Steve Wozniak expressed grave concerns about the future of cloud computing Sunday in light of a former Gizmodo employee’s account being hacked.
Wozniak, 61, co-founded Apple with Steve Jobs in the 1970s. He has since joined the C.A.-based company Fusion-io and frequently lectures at tech events. The engineer recently attended a play in Washington, D.C. about Apple’s Chinese factories, and he came onstage for a post-performance discussion. Eventually the topic changed from worker conditions to cloud computing, at which point Wozniak confessed to the audience that he worries about the insecurity of Apple’s famed iCloud.
“I really worry about everything going to the cloud,” said Wozniak. “I think it’s going to be horrendous. I think there are going to be a lot of horrible problems in the next five years.”
iCloud essentially acts a remote server responsible for synching computing devices. In other words, if a user sends information to one cloud-connected device, the cloud will intercept the information and send it to every other device connected to the cloud space.
“With the cloud, you don’t own anything. You already signed it away,” said Wozniak. “The more we transfer everything onto the web, onto the cloud, the less we’re going to have control over it.”
The servers safekeeping user information are encrypted by Apple, but critics argue that hackers can still access the servers through social engineering, the act of manipulating people — in this case, Apple employees — into divulging confidential information to unauthorized persons. Once a hacker gains access to the cloud, he gains access to all of the users’ cloud-connected devices.
Such is how Mat Honan, senior writer at Wired, had his digital life destroyed by hackers earlier this week.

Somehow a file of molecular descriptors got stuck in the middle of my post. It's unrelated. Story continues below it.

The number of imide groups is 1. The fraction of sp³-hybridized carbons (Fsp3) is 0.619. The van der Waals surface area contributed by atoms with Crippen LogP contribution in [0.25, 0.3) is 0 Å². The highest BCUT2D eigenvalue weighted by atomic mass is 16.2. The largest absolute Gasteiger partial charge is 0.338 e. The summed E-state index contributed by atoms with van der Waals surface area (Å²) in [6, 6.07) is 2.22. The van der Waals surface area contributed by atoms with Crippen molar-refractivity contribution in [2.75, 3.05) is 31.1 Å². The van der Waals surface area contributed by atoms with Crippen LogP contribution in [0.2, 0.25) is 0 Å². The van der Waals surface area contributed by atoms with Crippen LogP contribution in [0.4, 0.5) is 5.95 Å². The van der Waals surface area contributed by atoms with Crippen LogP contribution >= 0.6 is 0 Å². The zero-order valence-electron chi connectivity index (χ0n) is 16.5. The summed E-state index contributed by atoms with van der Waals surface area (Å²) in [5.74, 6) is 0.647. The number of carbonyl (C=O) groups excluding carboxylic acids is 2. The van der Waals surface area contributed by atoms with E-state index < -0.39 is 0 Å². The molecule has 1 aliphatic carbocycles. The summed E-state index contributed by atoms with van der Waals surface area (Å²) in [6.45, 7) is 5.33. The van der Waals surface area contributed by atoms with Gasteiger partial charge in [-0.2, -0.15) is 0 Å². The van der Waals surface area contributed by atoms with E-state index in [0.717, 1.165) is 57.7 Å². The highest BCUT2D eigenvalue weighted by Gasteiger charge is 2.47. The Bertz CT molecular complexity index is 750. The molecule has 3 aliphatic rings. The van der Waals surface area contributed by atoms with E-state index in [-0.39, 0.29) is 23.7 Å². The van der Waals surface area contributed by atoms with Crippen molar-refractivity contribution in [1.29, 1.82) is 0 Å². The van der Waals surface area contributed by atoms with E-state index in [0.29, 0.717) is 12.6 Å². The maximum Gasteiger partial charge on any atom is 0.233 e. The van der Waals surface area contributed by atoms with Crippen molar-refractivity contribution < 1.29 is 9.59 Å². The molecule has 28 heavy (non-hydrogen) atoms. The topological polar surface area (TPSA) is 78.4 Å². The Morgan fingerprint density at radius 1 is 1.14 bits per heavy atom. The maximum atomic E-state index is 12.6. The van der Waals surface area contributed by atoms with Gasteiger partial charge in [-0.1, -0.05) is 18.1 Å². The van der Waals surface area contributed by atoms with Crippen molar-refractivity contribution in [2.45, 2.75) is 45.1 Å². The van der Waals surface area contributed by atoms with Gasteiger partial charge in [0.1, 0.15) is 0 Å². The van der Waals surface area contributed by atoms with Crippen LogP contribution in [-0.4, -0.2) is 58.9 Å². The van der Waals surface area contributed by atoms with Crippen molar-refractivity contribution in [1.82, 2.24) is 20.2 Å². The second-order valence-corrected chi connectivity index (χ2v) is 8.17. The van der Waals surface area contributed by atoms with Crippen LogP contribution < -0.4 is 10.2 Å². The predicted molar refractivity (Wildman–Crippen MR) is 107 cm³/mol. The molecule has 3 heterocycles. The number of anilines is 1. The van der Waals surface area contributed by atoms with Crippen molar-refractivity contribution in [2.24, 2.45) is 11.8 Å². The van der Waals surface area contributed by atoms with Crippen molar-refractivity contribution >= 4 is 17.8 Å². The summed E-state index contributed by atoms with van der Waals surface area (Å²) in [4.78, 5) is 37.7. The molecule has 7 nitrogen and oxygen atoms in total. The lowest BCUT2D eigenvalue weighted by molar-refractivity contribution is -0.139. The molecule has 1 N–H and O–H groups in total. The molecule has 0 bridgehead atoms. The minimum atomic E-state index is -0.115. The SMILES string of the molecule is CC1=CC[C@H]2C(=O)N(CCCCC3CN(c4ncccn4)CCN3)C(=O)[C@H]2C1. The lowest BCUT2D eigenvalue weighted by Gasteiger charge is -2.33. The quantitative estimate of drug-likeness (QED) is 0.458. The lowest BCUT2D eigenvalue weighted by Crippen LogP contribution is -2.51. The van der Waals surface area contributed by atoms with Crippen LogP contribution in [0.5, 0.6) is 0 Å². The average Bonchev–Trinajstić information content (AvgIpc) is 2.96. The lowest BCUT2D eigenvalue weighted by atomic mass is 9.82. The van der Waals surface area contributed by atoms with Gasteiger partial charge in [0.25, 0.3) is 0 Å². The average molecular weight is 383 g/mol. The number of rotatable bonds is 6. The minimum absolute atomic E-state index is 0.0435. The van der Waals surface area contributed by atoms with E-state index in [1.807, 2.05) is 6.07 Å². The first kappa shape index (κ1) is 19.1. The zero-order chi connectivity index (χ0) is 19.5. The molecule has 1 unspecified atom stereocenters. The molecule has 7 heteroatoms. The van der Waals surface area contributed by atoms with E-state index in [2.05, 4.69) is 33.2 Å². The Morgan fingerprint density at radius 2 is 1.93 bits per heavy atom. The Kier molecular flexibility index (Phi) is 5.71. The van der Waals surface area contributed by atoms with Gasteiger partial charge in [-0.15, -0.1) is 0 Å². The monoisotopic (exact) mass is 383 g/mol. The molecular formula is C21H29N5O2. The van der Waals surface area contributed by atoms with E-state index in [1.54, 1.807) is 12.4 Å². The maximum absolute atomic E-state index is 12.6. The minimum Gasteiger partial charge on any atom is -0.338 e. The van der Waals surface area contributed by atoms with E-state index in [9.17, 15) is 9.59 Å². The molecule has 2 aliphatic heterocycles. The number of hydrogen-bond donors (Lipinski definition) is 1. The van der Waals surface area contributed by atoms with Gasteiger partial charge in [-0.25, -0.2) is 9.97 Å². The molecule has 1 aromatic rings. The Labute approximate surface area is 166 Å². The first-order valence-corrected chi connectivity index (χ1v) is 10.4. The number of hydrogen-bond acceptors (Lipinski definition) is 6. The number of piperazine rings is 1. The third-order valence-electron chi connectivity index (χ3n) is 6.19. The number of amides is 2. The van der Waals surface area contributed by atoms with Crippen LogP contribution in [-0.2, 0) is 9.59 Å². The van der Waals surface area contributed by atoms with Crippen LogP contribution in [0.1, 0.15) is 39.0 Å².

The former Gizmodo contributor detailed his experience being hacked and conveyed a deep regret for having so many accounts “daisy-chained together.” The hackers called AppleCare pretending to be Honan, used easily-available information as a method of identity confirmation, and, once given a temporary password, gained access to a wide array of Honan’s accounts.
“Apple tech support gave the hackers access to my iCloud account,” said Honan. “Password-based security mechanisms — which can be cracked, reset, and socially engineered — no longer suffice in the era of cloud computing.”
From that single temporary password provided by the AppleCare employee, the hackers were able to remotely wipe Honan’s iPhone, iPad, and MacBook. They reset his Twitter password and used that account to gain control of Gizmodo’s own Twitter account at about the same time. Other factors were at play here, too, but it certainly emphasizes the importance of account diversification in Web security, something Apple’s iCloud by no means guarantees.
“Don’t rely on the cloud,” wrote Gizmodo editor Eric Limer after the website’s own Twitter breach. “It’s great to have online storage you can get at from all your various devices, but when the shit goes down and you’re under attack, nothing is more secure than a hard drive you can unplug and hide in a shoebox in the closet. It’s not the most convenient way to back up, but you’ll thank yourself for it.”
Apple later admitted its mistake, adding, “We are reviewing all of our processes for resetting account passwords to ensure our customers’ data is protected.”
Criminal interception of private information is one problem. Governmental interception is another thing entirely. The advent of SOPA, CISPA, ACTA, and other Web-related pieces of legislation have Internet users on high alert. Nadim Kobeissi, creator of an open source encryption chat program called Cryptocat, and other innovators were detained in the past by U.S. authorities when trying to cross the border. A larger attack against Internet freedom seems only inevitable.
For now at least, two U.S. congressmen have introduced legislation that will required government officials to obtain a probable-cause warrant before reaching into citizens’ cloud data.
Update: Apple has now confirmed to Wired that it has stopped all over-the-phone password reset requests until the system's security features are reassessed